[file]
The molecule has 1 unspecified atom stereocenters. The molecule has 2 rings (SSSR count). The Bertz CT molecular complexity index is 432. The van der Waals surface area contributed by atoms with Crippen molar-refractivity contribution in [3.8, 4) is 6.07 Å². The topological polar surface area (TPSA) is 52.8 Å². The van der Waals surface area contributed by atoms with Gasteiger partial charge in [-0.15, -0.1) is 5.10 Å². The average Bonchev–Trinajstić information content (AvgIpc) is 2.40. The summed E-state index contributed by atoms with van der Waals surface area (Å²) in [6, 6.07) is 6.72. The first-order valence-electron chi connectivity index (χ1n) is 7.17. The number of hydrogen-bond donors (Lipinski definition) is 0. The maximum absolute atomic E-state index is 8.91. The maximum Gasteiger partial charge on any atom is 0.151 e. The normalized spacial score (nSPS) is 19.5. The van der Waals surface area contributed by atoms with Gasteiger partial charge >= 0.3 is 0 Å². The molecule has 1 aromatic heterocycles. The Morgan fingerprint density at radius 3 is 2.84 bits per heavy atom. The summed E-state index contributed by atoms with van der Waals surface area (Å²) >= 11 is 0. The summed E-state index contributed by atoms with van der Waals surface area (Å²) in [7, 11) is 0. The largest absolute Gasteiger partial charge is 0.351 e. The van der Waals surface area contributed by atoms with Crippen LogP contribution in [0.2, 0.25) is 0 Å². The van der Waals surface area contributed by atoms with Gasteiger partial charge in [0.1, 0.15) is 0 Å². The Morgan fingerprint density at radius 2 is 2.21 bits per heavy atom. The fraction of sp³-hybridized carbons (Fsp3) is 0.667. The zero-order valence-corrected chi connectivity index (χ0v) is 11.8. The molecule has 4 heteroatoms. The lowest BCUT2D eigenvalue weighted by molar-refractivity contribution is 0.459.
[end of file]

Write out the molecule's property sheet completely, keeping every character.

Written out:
The molecule has 1 unspecified atom stereocenters. The molecule has 2 rings (SSSR count). The Bertz CT molecular complexity index is 432. The van der Waals surface area contributed by atoms with Crippen molar-refractivity contribution in [3.8, 4) is 6.07 Å². The topological polar surface area (TPSA) is 52.8 Å². The van der Waals surface area contributed by atoms with Gasteiger partial charge in [-0.15, -0.1) is 5.10 Å². The average Bonchev–Trinajstić information content (AvgIpc) is 2.40. The summed E-state index contributed by atoms with van der Waals surface area (Å²) in [6, 6.07) is 6.72. The first-order valence-electron chi connectivity index (χ1n) is 7.17. The number of hydrogen-bond donors (Lipinski definition) is 0. The maximum absolute atomic E-state index is 8.91. The maximum Gasteiger partial charge on any atom is 0.151 e. The normalized spacial score (nSPS) is 19.5. The van der Waals surface area contributed by atoms with Gasteiger partial charge >= 0.3 is 0 Å². The molecule has 1 aromatic heterocycles. The Morgan fingerprint density at radius 3 is 2.84 bits per heavy atom. The summed E-state index contributed by atoms with van der Waals surface area (Å²) >= 11 is 0. The summed E-state index contributed by atoms with van der Waals surface area (Å²) in [7, 11) is 0. The largest absolute Gasteiger partial charge is 0.351 e. The van der Waals surface area contributed by atoms with Crippen LogP contribution in [0.2, 0.25) is 0 Å². The van der Waals surface area contributed by atoms with Gasteiger partial charge in [0.1, 0.15) is 0 Å². The Morgan fingerprint density at radius 2 is 2.21 bits per heavy atom. The fraction of sp³-hybridized carbons (Fsp3) is 0.667. The zero-order valence-corrected chi connectivity index (χ0v) is 11.8. The molecule has 4 heteroatoms. The lowest BCUT2D eigenvalue weighted by molar-refractivity contribution is 0.459.